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October 21, 2006

Privacy

Much has been said around the lose of privacy particularly in this growing world of identity theft. People have been thinking about trust and computers since the beginning. Scott McNealy once said "You have zero privacy now. Get over it" (the PC Week "Quote of the Week," Feb. 1, 1999). The ACLU is fighting against the lose of privacy as are many other groups. Now I learn of a site called Abika (part of the Intelius network) that will not only lookup background information for a fee but also will compile physiological profiles. If that site doesn't suit your needs try one of the many others available.

I've previously talked about what a liability this blog is. Yet at his point the concept of erasing something from the web is all but impossible. Server down? Just search for it on Google and click the little "Cached" link. Yes you can turn that off they are only guidelines. Maybe your site isn't big enough to make it on the Internet Archive or maybe NeoPhi does qualify. My point is even if I wanted to remove the potentially questionable pages on this blog, I've still left other digital trails. Hell look at the bottom of that page and you can even track my future Usenet postings.

Maybe McNealy was right. My digital trail is huge and I would never be able to erase it all. People can find me, but I'm going to adopt the Wikipedia mentality; assume good faith. I will continue to do what I can to protect my online privacy while still being connected. I think of it like the lock on my front door, it is there to stop the curious, not the determined.

Tags: life privacy

Google's New Slogan?

Chris Anderson made an on-the-fly remark concerning The Long Tail during his Pop!Tech Q&A session concerning how to find things in the long tail. It didn't come out quite the way he wanted:

Google is the worlds greatest tail finder.

Tags: funny

October 17, 2006

Been Busy

Nothing of substance on here as of late since I've been busy. Or busy in my mind at least. Part of that being busy is procrastinating about what should really be keeping me busy but that I'm not doing. I'm not sure how well that parses. Let me try again. I'm not always doing what I should be doing so I feel like I'm always busy but not everything that is using up my time is productive.

I think I've mentioned in the past that I'm lucky to have large blocks of free time, in the sense that there isn't something that I should be doing at that point. Some have argued that having large chunks of free time like that is vital to working on big problems. I won't even begin to claim that I'm working on something more important. Call me selfish, and to some extend I am, but I like me time when it is my time.

I don't like me time when it is work time. I like having something to do at work. Having something to do when it is mine time varies from good to bad. The good is when it is something that I want to be spending time doing. Sometimes that's pure leisure like watching the entire 4400 marathon in a day. Other times it is something neat like playing with new software or odd jobs around the house.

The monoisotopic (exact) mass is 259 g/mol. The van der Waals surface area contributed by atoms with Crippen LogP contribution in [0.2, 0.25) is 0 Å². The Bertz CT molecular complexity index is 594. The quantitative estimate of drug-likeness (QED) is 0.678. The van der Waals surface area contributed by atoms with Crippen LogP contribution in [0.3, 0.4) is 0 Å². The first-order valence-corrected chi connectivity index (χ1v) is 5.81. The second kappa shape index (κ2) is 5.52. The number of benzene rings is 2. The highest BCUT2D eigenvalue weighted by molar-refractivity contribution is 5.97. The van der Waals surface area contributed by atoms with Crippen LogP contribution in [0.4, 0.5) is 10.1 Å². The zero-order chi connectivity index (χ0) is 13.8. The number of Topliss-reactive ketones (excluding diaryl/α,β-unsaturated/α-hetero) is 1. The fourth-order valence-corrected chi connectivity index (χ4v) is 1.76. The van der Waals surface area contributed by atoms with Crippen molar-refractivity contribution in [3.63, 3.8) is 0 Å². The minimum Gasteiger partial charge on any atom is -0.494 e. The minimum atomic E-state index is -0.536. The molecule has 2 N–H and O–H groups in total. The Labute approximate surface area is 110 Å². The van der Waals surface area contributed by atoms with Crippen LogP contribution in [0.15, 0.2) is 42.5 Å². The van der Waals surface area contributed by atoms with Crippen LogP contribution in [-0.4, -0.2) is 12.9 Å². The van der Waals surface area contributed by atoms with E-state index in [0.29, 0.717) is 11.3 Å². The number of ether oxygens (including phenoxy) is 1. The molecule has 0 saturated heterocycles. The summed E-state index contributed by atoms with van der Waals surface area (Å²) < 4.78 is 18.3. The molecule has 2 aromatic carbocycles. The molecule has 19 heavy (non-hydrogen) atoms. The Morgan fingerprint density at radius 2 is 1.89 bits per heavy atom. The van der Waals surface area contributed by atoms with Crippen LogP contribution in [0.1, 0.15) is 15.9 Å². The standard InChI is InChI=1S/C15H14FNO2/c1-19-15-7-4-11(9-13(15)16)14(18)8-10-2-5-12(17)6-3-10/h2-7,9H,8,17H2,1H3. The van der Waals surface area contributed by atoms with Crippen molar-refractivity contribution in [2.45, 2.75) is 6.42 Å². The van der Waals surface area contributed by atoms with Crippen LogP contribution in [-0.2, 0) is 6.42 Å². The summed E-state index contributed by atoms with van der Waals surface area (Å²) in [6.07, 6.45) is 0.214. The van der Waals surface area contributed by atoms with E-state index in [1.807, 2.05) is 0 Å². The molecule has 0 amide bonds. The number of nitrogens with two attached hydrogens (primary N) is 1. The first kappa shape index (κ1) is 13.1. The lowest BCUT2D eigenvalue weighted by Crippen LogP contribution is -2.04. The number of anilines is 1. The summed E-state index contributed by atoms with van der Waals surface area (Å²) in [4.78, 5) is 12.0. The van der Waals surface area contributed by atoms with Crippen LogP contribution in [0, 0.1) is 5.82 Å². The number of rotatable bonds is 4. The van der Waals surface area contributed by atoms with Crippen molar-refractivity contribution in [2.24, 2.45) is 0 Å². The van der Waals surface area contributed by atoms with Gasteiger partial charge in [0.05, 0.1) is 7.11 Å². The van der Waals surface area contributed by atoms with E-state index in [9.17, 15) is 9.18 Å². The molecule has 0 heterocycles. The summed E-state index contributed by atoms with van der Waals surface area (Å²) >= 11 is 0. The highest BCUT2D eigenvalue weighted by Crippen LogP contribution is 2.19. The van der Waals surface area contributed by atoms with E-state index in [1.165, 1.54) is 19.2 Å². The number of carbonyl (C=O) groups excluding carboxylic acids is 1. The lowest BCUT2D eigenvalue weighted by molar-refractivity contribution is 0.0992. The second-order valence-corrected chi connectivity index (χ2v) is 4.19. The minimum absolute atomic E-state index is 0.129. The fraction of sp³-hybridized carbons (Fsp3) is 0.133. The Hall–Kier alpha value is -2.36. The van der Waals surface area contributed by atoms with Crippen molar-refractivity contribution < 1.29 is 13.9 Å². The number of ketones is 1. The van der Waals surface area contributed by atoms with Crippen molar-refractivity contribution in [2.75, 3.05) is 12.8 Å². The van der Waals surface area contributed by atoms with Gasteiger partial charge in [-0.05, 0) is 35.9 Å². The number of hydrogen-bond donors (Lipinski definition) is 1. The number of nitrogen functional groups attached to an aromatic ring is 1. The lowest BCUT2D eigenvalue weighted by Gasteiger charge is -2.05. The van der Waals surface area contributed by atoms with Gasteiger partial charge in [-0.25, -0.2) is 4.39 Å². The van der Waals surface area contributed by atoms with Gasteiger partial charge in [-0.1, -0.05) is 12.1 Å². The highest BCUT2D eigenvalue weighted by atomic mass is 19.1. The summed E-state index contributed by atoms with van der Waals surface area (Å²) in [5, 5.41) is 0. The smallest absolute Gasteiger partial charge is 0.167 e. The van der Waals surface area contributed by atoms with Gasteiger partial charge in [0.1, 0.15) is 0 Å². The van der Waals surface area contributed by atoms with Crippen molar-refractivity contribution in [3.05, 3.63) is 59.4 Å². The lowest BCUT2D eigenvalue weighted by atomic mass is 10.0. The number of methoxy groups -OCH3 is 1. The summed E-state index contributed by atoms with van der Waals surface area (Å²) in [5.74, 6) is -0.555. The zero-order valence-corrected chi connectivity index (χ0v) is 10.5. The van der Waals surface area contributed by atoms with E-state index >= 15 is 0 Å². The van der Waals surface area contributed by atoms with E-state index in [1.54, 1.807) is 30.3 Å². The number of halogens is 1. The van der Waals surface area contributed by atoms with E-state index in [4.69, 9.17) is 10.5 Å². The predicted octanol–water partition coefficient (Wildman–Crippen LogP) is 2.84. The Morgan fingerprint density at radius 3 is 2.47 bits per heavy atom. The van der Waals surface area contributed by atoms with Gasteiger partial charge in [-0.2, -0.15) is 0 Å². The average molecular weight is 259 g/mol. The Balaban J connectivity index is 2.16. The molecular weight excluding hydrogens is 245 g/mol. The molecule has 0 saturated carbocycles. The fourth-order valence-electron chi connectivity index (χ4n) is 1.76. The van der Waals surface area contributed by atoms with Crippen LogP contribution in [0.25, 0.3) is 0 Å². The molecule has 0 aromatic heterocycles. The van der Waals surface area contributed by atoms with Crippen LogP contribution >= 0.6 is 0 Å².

Right now my procrastination centers around the class I'm taking. Yes, I'm back in class trying to complete that Masters I started a couple of years ago. I'm going through a serious love-hate relationship with it. I find the work interesting, when I understand it, and having the long-term goal is great, but when it is eating up that free time I sometimes don't love it as much. I'm finding it mostly centers around my mood. Some days I can wake up or come home from work and really want to work on my course work, while other days I really just want to watch TV.

The problem is course work has deadlines and my mood and those deadlines don't always match up. Couple that with some of that lack of understanding and the problem just gets worse. Keep in mind I'm not trying to make excuses and I really don't want to sound like I'm complaining, I chose this. If anything else I'm trying to reason aloud about how to make it work for myself.

During some of that procrastination time I've done some activities that had been sitting on the back burner for many years. In no particular order:

Played Racquetball, I won all the games.

Played an entire 7 game cribbage set, I lost while tied 6-6 by flubbing my pegging and landing in dead man's hole. That's what 5 and a half hours of play will do.

Tags: life

October 6, 2006

Nihilism

If ever there was a comic that captured much of what I feel this is it. That being the squirrel guy :)

Tags: life

October 2, 2006

Singleton Pattern in AS3

AS3 does not support private or protected constructors which makes it harder to implement the singleton pattern. Below are some approaches I've run across on the Internet, problems with them, and what I hope (please tell me if I'm wrong) corrections to get a real singleton pattern working.

First up is an entry by Andrew Trice about Singletons in AS3. His code was:

// faulty example
package {
    public class Singleton {
        private static var singleton : Singleton;
		
        public static function getInstance() : Singleton {
            if ( singleton == null )
                singleton = new Singleton( arguments.callee );
            return singleton;
        }
	   
        //NOTE: AS3 does not allow for private or protected constructors